Several activists and Catholic leaders in India questioned the decision of some Church-run institutions to ban the wearing of hijabs by Muslim girls in schools.
Brother Varghese Theckanath, director of the Montfort Social Institute, expressed surprise over the decision of a Catholic college in Andhra Pradesh to ban the wearing of the scarf.
Father G. Anthony Peter Kishore, principal of Andhra Loyola College in Vijayawada, confirmed that two girls were asked to remove their hijab before entering the classroom.
In Kerala state, Sister Roshna, headmistress of Little Flower UP School at Mananthavadi in the state’s Wayanad district, had apologized for barring a Muslim student from attending classes in her hijab.
The nun admitted that she reprimanded the student for violating the dress code. She then asked the student to leave the school.
The school administration only relented when the girl’s parents filed a complaint before the police.
Sister Roshna said the girl only started wearing the hijab when the controversy over the wearing of the scarf heated in recent weeks.
Father Maria Charles, secretary for education and culture of the Catholic Bishops’ Conference of India, said that “in principle” he is against the prohibition of the wearing of the hijab.
“For a piece of cloth are you trying to stop the education of girls?” said the Salesian priest, adding that it has taken years of efforts to get Muslim children to school.
The current conflict began in September 2021 when a girl’s preparatory school in the Indian state of Karnataka moved to ban hijabs, saying the Muslim headscarves violated the school’s dress code.
In the months and weeks since, students at various schools in the region have protested the ban by wearing their hijabs and demanding to be let back into school.
At the same time, mobs of Hindu nationalists, many wearing the saffron color associated with Hinduism, have protested at the schools in support of the hijab ban.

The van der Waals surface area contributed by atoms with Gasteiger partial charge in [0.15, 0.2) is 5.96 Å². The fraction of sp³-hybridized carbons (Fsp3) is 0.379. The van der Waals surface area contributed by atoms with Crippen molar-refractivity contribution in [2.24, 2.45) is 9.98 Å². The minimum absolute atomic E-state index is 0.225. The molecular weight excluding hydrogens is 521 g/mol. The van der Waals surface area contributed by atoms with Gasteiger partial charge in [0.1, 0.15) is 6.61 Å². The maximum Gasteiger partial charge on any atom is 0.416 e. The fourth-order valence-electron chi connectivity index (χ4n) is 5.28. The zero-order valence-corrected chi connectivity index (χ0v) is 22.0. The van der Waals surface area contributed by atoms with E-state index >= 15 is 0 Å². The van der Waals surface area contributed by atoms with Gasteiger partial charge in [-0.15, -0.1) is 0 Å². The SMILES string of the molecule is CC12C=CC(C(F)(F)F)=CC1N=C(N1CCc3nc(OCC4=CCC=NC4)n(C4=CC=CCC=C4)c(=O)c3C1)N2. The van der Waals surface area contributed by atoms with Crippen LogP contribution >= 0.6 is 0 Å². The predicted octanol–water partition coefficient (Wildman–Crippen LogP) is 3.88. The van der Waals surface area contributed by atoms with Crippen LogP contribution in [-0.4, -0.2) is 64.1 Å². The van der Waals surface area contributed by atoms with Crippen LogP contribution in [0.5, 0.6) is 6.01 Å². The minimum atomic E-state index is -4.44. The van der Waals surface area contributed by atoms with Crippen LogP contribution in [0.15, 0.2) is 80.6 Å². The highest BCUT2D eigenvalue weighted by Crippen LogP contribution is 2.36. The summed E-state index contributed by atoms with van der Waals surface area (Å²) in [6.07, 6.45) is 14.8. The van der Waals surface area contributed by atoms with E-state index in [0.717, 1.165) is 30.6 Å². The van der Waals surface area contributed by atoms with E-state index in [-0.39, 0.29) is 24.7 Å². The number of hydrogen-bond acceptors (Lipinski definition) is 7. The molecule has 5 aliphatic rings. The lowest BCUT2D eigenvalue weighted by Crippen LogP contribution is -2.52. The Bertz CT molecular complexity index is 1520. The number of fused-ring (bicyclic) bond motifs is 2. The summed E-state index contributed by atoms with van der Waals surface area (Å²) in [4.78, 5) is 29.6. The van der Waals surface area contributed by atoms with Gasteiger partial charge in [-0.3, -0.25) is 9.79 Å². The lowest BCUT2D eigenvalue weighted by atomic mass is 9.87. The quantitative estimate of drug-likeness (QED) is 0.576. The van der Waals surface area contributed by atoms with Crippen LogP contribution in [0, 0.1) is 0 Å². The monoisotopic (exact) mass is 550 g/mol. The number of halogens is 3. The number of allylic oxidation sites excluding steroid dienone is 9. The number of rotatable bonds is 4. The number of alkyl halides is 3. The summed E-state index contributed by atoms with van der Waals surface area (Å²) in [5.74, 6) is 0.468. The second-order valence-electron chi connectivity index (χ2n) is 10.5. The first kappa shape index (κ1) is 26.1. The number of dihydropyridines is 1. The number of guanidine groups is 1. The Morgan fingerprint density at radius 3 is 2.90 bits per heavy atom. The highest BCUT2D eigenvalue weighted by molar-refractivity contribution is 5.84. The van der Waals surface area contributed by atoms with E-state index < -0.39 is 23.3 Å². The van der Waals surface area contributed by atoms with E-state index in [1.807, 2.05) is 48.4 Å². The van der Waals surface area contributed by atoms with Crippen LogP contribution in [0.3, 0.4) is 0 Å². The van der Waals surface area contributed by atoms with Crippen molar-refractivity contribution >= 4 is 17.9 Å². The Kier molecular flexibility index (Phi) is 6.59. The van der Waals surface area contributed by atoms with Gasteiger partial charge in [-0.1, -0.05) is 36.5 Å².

Hindus make up 84% of Karnataka’s people, while about 13% are Muslim and fewer than 2% are Christian.
The government of Karnataka, which has expressed support for the hijab ban, is deliberating whether to pass an anti-conversion law similar to that of eight other Indian states, which Christians and others say are abused by extremists.
After weeks of protests so intense that high schools and colleges had to close, the Karnataka High Court on February 10 issued an order calling for an end to the violence and for schools to reopen.
The order came in response to two petitions asking that Muslim women be allowed to wear hijabs in school.
“Whether wearing of hijab in the classroom is a part of essential religious practice of Islam in the light of constitutional guarantees, needs a deeper examination,” the court wrote.
The court then ordered that all students, regardless of religion, should not wear religious garb in school “until further orders.” The court specifically mentioned saffron shawls, scarfs, hijabs, and “religious flags.”
Though the Indian constitution guarantees freedom of religion, eight states have passed laws aimed at preventing conversions from Hinduism to minority religions by “force” or “inducement.”
These laws and related accusations have drawn criticism from India’s religious minorities and from an official U.S advisory body.
In recent years, Christians in India have decried an apparent rise in anti-Christian violence and Hindu extremism. Hindu mobs — often fueled by false accusations of forced conversions — have attacked Christians, destroyed churches, and disrupted religious worship services.
In addition to persecution against Christians, reports indicate that Indian Hindus have systematically targeted Muslims in lynch mobs for slaughtering or eating beef– a practice that Hindus consider to be a religious offense.
Humera Razzak (not her real name), a student of the college, said there were no objections to the wearing of hijab until the school mandated the strict adherence to the dress code.
“This is nothing but Islamaphobia,” said the girl.
Mehrunisa Begum of Kerala’s Kozhikode district said it was “with great difficulty” that she was able to convince her husband and and family to let her daughters go to school.
“If the hijab is banned, then they will never allow my girls to go for higher education,” said the Muslim woman.
“We are supposed to be free to wear what we want, but now we are being forced to choose between religion and education,” said Sabina Khan, a Muslim student in Kozhikode. – with a report from Catholic News Agency